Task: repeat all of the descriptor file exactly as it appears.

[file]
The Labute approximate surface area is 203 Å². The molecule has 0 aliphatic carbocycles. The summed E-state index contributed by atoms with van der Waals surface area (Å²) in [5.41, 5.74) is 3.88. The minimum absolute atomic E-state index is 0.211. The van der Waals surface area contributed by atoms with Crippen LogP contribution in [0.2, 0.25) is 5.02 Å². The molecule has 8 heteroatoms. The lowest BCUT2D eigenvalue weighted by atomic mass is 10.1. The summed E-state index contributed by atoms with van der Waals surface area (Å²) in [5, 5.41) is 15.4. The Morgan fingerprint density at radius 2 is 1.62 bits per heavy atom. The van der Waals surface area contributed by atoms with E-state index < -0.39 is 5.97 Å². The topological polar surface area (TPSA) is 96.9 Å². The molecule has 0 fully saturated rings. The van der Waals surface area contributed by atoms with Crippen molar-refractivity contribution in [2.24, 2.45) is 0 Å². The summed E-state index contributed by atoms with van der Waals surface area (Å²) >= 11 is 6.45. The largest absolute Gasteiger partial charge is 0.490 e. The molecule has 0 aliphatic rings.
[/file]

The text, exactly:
The Labute approximate surface area is 203 Å². The molecule has 0 aliphatic carbocycles. The summed E-state index contributed by atoms with van der Waals surface area (Å²) in [5.41, 5.74) is 3.88. The minimum absolute atomic E-state index is 0.211. The van der Waals surface area contributed by atoms with Crippen LogP contribution in [0.2, 0.25) is 5.02 Å². The molecule has 8 heteroatoms. The lowest BCUT2D eigenvalue weighted by atomic mass is 10.1. The summed E-state index contributed by atoms with van der Waals surface area (Å²) in [5, 5.41) is 15.4. The Morgan fingerprint density at radius 2 is 1.62 bits per heavy atom. The van der Waals surface area contributed by atoms with E-state index < -0.39 is 5.97 Å². The topological polar surface area (TPSA) is 96.9 Å². The molecule has 0 fully saturated rings. The van der Waals surface area contributed by atoms with Crippen molar-refractivity contribution in [2.24, 2.45) is 0 Å². The summed E-state index contributed by atoms with van der Waals surface area (Å²) >= 11 is 6.45. The largest absolute Gasteiger partial charge is 0.490 e. The molecule has 0 aliphatic rings.